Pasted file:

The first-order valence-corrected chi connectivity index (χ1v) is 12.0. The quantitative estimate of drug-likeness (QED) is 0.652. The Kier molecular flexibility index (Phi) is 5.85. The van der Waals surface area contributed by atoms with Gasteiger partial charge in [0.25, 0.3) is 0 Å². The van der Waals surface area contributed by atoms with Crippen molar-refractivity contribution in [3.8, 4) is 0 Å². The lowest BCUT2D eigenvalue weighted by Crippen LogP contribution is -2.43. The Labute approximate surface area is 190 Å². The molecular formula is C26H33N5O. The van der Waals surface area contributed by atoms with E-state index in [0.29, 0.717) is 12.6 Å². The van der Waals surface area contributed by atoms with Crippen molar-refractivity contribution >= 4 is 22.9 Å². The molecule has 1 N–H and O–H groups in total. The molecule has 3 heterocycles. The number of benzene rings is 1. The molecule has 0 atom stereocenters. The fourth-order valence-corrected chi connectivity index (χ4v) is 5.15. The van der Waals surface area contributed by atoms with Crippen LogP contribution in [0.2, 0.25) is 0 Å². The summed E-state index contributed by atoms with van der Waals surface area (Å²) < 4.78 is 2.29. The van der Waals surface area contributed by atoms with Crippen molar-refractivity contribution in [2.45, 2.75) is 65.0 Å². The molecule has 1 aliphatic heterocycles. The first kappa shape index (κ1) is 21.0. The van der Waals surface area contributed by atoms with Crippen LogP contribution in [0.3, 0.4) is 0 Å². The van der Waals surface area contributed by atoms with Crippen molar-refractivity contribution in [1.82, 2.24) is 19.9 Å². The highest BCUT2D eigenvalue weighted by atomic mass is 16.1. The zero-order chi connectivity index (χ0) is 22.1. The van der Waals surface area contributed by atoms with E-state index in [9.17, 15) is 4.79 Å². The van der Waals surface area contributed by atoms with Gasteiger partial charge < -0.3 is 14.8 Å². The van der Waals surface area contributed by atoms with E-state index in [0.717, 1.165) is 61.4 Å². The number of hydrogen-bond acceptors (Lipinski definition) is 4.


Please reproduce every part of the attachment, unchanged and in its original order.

The first-order valence-corrected chi connectivity index (χ1v) is 12.0. The quantitative estimate of drug-likeness (QED) is 0.652. The Kier molecular flexibility index (Phi) is 5.85. The van der Waals surface area contributed by atoms with Gasteiger partial charge in [0.25, 0.3) is 0 Å². The van der Waals surface area contributed by atoms with Crippen molar-refractivity contribution in [3.8, 4) is 0 Å². The lowest BCUT2D eigenvalue weighted by Crippen LogP contribution is -2.43. The Labute approximate surface area is 190 Å². The molecular formula is C26H33N5O. The van der Waals surface area contributed by atoms with E-state index in [0.29, 0.717) is 12.6 Å². The van der Waals surface area contributed by atoms with Crippen molar-refractivity contribution >= 4 is 22.9 Å². The molecule has 1 N–H and O–H groups in total. The molecule has 3 heterocycles. The number of benzene rings is 1. The molecule has 0 atom stereocenters. The fourth-order valence-corrected chi connectivity index (χ4v) is 5.15. The van der Waals surface area contributed by atoms with Crippen LogP contribution in [0.2, 0.25) is 0 Å². The summed E-state index contributed by atoms with van der Waals surface area (Å²) < 4.78 is 2.29. The van der Waals surface area contributed by atoms with Crippen molar-refractivity contribution in [2.45, 2.75) is 65.0 Å². The molecule has 1 aliphatic heterocycles. The first kappa shape index (κ1) is 21.0. The van der Waals surface area contributed by atoms with Crippen LogP contribution in [0.3, 0.4) is 0 Å². The van der Waals surface area contributed by atoms with Crippen molar-refractivity contribution in [1.82, 2.24) is 19.9 Å². The highest BCUT2D eigenvalue weighted by atomic mass is 16.1. The zero-order chi connectivity index (χ0) is 22.1. The van der Waals surface area contributed by atoms with E-state index in [9.17, 15) is 4.79 Å². The van der Waals surface area contributed by atoms with Gasteiger partial charge < -0.3 is 14.8 Å². The van der Waals surface area contributed by atoms with E-state index in [0.717, 1.165) is 61.4 Å². The number of hydrogen-bond acceptors (Lipinski definition) is 4.